Deism is a belief in a divine power and a form of unorganized religion. The first deist in England is often thought to be Lord Herbert of Cherbury, who in the 17th century, formulated that a supreme power, existed, should be worshiped, receive offerings of penance, and that a lasting kingdom existed after death. Lord Herbert however eschewed more organized forms of religion and instead relied on reason.
The early deist looked at foundational science and believed the miracles of this world could not have been created without a divine presence. Others had no difficulties believing the concept of evolution, since they did not rely on creation stories from major religions. In fact, almost every believer of this type embraces evolution wholeheartedly since it is considered a reasonable explanation for the way in which people came to be on the Earth.
A deist does not believe that creation exists without intelligent design, however, although the theory of intelligent design may not be an adequate explanation for some people. Some see their conception of a higher power as one that brought creation into being and has then taken a highly impersonal role in human affairs since. Others have a sense that a concept of God may occasionally produce miracles or work in small ways in people’s lives but that these works are not adequately understandable by reason.
In fact, one of the most difficult things to do is to define what a believer thinks, since the foundation of deism is a respect for a highly individualized view on a higher power. Individual views of a God are reasoned out, since almost all people who share this religion believe that reason is the greatest gift of the creator.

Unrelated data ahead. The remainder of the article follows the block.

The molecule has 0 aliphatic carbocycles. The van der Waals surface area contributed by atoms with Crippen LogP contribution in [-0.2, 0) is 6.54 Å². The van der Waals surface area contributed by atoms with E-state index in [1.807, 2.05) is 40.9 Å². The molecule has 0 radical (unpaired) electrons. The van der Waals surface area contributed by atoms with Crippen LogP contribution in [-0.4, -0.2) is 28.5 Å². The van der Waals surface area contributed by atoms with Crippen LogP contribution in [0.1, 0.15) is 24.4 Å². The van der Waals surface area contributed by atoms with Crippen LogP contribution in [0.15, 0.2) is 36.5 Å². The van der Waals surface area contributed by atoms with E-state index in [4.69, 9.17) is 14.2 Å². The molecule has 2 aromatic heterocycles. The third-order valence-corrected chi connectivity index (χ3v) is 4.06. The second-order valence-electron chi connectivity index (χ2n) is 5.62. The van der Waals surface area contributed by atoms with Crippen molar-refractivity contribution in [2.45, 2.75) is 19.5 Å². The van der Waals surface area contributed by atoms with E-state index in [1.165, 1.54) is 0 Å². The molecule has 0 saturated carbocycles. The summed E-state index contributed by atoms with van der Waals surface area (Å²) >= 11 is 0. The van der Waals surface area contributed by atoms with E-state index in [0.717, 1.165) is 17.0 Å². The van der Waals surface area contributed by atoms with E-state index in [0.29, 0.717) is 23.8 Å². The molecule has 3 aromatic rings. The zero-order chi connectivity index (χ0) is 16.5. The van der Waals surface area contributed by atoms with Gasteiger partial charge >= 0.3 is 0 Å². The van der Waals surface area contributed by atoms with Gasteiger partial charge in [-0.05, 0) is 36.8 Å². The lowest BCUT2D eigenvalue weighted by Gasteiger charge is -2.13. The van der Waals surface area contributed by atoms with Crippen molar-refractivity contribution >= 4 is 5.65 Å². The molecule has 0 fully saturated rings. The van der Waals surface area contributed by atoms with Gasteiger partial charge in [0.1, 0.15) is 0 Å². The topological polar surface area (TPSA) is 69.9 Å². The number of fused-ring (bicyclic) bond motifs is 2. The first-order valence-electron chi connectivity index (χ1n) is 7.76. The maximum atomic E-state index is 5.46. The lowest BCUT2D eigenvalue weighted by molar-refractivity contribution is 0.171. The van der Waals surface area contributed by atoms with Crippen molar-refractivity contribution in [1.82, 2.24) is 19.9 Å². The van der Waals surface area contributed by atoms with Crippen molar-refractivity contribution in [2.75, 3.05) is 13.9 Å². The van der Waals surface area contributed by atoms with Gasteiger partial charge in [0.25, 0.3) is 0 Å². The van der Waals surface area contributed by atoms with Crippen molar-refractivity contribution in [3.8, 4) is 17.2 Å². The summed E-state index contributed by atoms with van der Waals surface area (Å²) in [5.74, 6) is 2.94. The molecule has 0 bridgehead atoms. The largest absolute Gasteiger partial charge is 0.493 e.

Deists have been highly influential in American politics, since many of the founding fathers of the US can be considered part of this group. These include Thomas Jefferson, Benjamin Franklin, and James Madison, and George Washington is usually also included. Particular emphasis for those who have this belief is the practice of freedom of religion, which allows for individuals to have their own concept of a divine power. Also, the individual is allowed to worship as he or she sees fit.
The modern deist may pray, or may choose not to. Some believe in an apocryphal end of the earth, while others do not. Some believe in the mysterious workings of a divine power that cannot be understood, while others see the supreme power as impersonal. Some argue that a view of an impersonal divine power is tantamount to atheism, or often leads people to conclude that no such power exists.
Since the world does not always function in rational ways, many believe that deism was directly responsible for a disenchantment that led to atheism. Others had their beliefs shaken by the lack of activity by the divine in the face of the many evils on the earth.
Understandably, the deist cannot have a church to attend, since this form of religion means so many things to different people. Some may worship at several churches, or claim valid various sacred texts of many different religions. Those believing in a monotheistic deity often feel that this type of worship constitutes pantheism. The deist probably cares little for criticism, since he or she does not expect others to hold the same conception of a higher power.